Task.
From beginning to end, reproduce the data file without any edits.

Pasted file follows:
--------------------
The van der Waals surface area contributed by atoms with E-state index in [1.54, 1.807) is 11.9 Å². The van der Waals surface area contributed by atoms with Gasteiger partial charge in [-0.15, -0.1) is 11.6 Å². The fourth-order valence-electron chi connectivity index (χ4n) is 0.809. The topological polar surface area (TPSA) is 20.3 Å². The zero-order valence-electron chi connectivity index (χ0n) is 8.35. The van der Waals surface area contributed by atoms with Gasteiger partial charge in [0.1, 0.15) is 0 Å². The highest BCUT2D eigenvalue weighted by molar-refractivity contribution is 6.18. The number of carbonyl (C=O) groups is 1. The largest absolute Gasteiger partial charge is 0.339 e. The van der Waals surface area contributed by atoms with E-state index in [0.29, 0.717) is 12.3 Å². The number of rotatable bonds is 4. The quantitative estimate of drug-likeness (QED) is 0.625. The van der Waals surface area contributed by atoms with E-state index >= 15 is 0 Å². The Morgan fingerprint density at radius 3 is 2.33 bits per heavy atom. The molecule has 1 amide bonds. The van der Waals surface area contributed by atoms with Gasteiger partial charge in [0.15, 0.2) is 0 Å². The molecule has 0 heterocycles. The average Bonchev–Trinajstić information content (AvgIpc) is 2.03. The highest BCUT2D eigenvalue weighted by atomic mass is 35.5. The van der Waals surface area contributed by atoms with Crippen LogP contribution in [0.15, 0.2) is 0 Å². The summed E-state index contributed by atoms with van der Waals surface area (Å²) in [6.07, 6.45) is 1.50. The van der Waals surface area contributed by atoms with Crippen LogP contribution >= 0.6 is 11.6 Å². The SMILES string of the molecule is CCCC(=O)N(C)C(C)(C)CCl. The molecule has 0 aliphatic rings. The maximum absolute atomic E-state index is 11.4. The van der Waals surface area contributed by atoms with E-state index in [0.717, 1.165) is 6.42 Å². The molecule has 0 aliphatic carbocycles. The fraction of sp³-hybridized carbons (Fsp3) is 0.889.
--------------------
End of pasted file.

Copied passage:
The van der Waals surface area contributed by atoms with E-state index in [1.54, 1.807) is 11.9 Å². The van der Waals surface area contributed by atoms with Gasteiger partial charge in [-0.15, -0.1) is 11.6 Å². The fourth-order valence-electron chi connectivity index (χ4n) is 0.809. The topological polar surface area (TPSA) is 20.3 Å². The zero-order valence-electron chi connectivity index (χ0n) is 8.35. The van der Waals surface area contributed by atoms with Gasteiger partial charge in [0.1, 0.15) is 0 Å². The highest BCUT2D eigenvalue weighted by molar-refractivity contribution is 6.18. The number of carbonyl (C=O) groups is 1. The largest absolute Gasteiger partial charge is 0.339 e. The van der Waals surface area contributed by atoms with E-state index in [0.29, 0.717) is 12.3 Å². The number of rotatable bonds is 4. The quantitative estimate of drug-likeness (QED) is 0.625. The van der Waals surface area contributed by atoms with E-state index >= 15 is 0 Å². The Morgan fingerprint density at radius 3 is 2.33 bits per heavy atom. The molecule has 1 amide bonds. The van der Waals surface area contributed by atoms with Gasteiger partial charge in [0.15, 0.2) is 0 Å². The molecule has 0 heterocycles. The average Bonchev–Trinajstić information content (AvgIpc) is 2.03. The highest BCUT2D eigenvalue weighted by atomic mass is 35.5. The van der Waals surface area contributed by atoms with Crippen LogP contribution in [0.15, 0.2) is 0 Å². The summed E-state index contributed by atoms with van der Waals surface area (Å²) in [6.07, 6.45) is 1.50. The van der Waals surface area contributed by atoms with Crippen LogP contribution >= 0.6 is 11.6 Å². The SMILES string of the molecule is CCCC(=O)N(C)C(C)(C)CCl. The molecule has 0 aliphatic rings. The maximum absolute atomic E-state index is 11.4. The van der Waals surface area contributed by atoms with E-state index in [0.717, 1.165) is 6.42 Å². The molecule has 0 aliphatic carbocycles. The fraction of sp³-hybridized carbons (Fsp3) is 0.889.